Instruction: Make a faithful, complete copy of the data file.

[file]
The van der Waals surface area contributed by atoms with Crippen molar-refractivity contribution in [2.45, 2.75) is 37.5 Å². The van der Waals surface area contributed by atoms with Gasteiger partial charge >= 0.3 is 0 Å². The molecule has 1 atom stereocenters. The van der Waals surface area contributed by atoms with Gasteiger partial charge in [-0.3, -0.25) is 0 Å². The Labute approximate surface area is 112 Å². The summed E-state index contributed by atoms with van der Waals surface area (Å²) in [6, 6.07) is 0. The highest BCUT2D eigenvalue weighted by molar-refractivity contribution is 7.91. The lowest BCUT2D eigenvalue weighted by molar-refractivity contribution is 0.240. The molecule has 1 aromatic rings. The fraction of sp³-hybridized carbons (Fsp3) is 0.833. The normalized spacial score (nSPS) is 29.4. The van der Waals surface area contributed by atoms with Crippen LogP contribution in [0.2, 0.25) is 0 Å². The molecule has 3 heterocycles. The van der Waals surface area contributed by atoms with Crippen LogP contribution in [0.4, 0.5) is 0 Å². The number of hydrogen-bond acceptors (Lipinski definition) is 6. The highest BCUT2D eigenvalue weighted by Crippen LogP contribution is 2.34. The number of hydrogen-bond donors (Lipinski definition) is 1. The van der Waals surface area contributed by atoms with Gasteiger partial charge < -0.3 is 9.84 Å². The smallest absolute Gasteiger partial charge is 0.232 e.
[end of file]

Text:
The van der Waals surface area contributed by atoms with Crippen molar-refractivity contribution in [2.45, 2.75) is 37.5 Å². The van der Waals surface area contributed by atoms with Gasteiger partial charge >= 0.3 is 0 Å². The molecule has 1 atom stereocenters. The van der Waals surface area contributed by atoms with Gasteiger partial charge in [-0.3, -0.25) is 0 Å². The Labute approximate surface area is 112 Å². The summed E-state index contributed by atoms with van der Waals surface area (Å²) in [6, 6.07) is 0. The highest BCUT2D eigenvalue weighted by molar-refractivity contribution is 7.91. The lowest BCUT2D eigenvalue weighted by molar-refractivity contribution is 0.240. The molecule has 1 aromatic rings. The fraction of sp³-hybridized carbons (Fsp3) is 0.833. The normalized spacial score (nSPS) is 29.4. The van der Waals surface area contributed by atoms with Crippen LogP contribution in [0.2, 0.25) is 0 Å². The molecule has 3 heterocycles. The van der Waals surface area contributed by atoms with Crippen LogP contribution in [0.4, 0.5) is 0 Å². The number of hydrogen-bond acceptors (Lipinski definition) is 6. The highest BCUT2D eigenvalue weighted by Crippen LogP contribution is 2.34. The number of hydrogen-bond donors (Lipinski definition) is 1. The van der Waals surface area contributed by atoms with Gasteiger partial charge < -0.3 is 9.84 Å². The smallest absolute Gasteiger partial charge is 0.232 e.